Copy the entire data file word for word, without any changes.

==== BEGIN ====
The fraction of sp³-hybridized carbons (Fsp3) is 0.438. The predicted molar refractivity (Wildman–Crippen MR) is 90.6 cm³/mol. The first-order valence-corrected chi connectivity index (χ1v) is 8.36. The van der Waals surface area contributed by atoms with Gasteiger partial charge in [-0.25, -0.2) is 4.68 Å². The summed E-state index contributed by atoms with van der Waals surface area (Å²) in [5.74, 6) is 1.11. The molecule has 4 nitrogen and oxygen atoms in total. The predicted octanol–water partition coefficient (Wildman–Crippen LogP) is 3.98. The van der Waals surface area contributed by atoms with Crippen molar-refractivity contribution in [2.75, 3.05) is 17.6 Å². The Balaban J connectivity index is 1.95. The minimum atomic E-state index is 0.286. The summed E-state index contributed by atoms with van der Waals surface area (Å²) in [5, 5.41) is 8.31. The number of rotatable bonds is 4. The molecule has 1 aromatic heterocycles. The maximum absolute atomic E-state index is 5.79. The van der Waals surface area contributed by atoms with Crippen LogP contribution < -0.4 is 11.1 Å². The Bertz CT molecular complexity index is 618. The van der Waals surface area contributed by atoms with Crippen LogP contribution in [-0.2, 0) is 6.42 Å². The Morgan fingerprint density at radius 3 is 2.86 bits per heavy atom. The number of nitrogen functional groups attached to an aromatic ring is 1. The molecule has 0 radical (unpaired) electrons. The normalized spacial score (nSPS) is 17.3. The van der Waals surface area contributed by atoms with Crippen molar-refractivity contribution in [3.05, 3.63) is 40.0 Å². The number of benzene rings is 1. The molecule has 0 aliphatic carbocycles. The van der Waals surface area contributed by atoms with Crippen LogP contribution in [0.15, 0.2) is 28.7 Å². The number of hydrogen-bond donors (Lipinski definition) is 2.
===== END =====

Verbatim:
The fraction of sp³-hybridized carbons (Fsp3) is 0.438. The predicted molar refractivity (Wildman–Crippen MR) is 90.6 cm³/mol. The first-order valence-corrected chi connectivity index (χ1v) is 8.36. The van der Waals surface area contributed by atoms with Gasteiger partial charge in [-0.25, -0.2) is 4.68 Å². The summed E-state index contributed by atoms with van der Waals surface area (Å²) in [5.74, 6) is 1.11. The molecule has 4 nitrogen and oxygen atoms in total. The predicted octanol–water partition coefficient (Wildman–Crippen LogP) is 3.98. The van der Waals surface area contributed by atoms with Crippen molar-refractivity contribution in [2.75, 3.05) is 17.6 Å². The Balaban J connectivity index is 1.95. The minimum atomic E-state index is 0.286. The summed E-state index contributed by atoms with van der Waals surface area (Å²) in [5, 5.41) is 8.31. The number of rotatable bonds is 4. The molecule has 1 aromatic heterocycles. The maximum absolute atomic E-state index is 5.79. The van der Waals surface area contributed by atoms with Crippen LogP contribution < -0.4 is 11.1 Å². The Bertz CT molecular complexity index is 618. The van der Waals surface area contributed by atoms with Crippen LogP contribution in [-0.2, 0) is 6.42 Å². The Morgan fingerprint density at radius 3 is 2.86 bits per heavy atom. The number of nitrogen functional groups attached to an aromatic ring is 1. The molecule has 0 radical (unpaired) electrons. The normalized spacial score (nSPS) is 17.3. The van der Waals surface area contributed by atoms with Crippen molar-refractivity contribution in [3.05, 3.63) is 40.0 Å². The number of benzene rings is 1. The molecule has 0 aliphatic carbocycles. The van der Waals surface area contributed by atoms with Crippen LogP contribution in [0.15, 0.2) is 28.7 Å². The number of hydrogen-bond donors (Lipinski definition) is 2.